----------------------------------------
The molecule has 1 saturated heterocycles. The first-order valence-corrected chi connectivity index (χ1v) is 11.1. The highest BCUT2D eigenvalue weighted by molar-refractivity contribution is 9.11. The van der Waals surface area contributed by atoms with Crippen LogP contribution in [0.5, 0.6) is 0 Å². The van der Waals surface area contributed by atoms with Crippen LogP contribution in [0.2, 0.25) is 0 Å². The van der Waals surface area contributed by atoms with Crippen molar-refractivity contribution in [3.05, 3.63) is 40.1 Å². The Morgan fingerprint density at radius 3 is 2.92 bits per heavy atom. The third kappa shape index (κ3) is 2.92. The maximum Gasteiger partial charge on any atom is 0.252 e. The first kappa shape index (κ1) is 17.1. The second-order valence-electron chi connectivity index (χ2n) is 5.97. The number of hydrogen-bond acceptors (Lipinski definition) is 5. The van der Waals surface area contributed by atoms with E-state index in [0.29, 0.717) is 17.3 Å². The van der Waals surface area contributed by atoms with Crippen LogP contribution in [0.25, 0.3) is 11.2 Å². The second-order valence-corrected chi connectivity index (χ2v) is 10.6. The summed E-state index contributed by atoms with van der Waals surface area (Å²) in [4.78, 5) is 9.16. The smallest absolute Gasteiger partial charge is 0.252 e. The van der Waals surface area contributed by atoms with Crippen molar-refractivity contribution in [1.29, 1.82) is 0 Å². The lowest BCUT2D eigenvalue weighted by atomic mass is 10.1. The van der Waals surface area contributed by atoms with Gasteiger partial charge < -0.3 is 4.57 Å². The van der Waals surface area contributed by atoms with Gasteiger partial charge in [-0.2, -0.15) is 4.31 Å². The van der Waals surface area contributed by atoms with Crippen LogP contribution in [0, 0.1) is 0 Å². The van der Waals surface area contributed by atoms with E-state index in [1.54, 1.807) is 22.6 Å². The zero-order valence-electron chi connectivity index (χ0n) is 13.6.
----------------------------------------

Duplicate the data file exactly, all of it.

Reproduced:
The molecule has 1 saturated heterocycles. The first-order valence-corrected chi connectivity index (χ1v) is 11.1. The highest BCUT2D eigenvalue weighted by molar-refractivity contribution is 9.11. The van der Waals surface area contributed by atoms with Crippen LogP contribution in [0.5, 0.6) is 0 Å². The van der Waals surface area contributed by atoms with Crippen LogP contribution in [0.2, 0.25) is 0 Å². The van der Waals surface area contributed by atoms with Crippen molar-refractivity contribution in [3.05, 3.63) is 40.1 Å². The Morgan fingerprint density at radius 3 is 2.92 bits per heavy atom. The third kappa shape index (κ3) is 2.92. The maximum Gasteiger partial charge on any atom is 0.252 e. The first kappa shape index (κ1) is 17.1. The second-order valence-electron chi connectivity index (χ2n) is 5.97. The number of hydrogen-bond acceptors (Lipinski definition) is 5. The van der Waals surface area contributed by atoms with E-state index in [0.29, 0.717) is 17.3 Å². The van der Waals surface area contributed by atoms with Crippen LogP contribution in [0.25, 0.3) is 11.2 Å². The second-order valence-corrected chi connectivity index (χ2v) is 10.6. The summed E-state index contributed by atoms with van der Waals surface area (Å²) in [4.78, 5) is 9.16. The smallest absolute Gasteiger partial charge is 0.252 e. The van der Waals surface area contributed by atoms with Crippen molar-refractivity contribution in [1.29, 1.82) is 0 Å². The lowest BCUT2D eigenvalue weighted by atomic mass is 10.1. The van der Waals surface area contributed by atoms with Gasteiger partial charge < -0.3 is 4.57 Å². The van der Waals surface area contributed by atoms with Gasteiger partial charge in [-0.2, -0.15) is 4.31 Å². The van der Waals surface area contributed by atoms with Crippen LogP contribution in [0, 0.1) is 0 Å². The van der Waals surface area contributed by atoms with E-state index in [1.54, 1.807) is 22.6 Å². The zero-order valence-electron chi connectivity index (χ0n) is 13.6.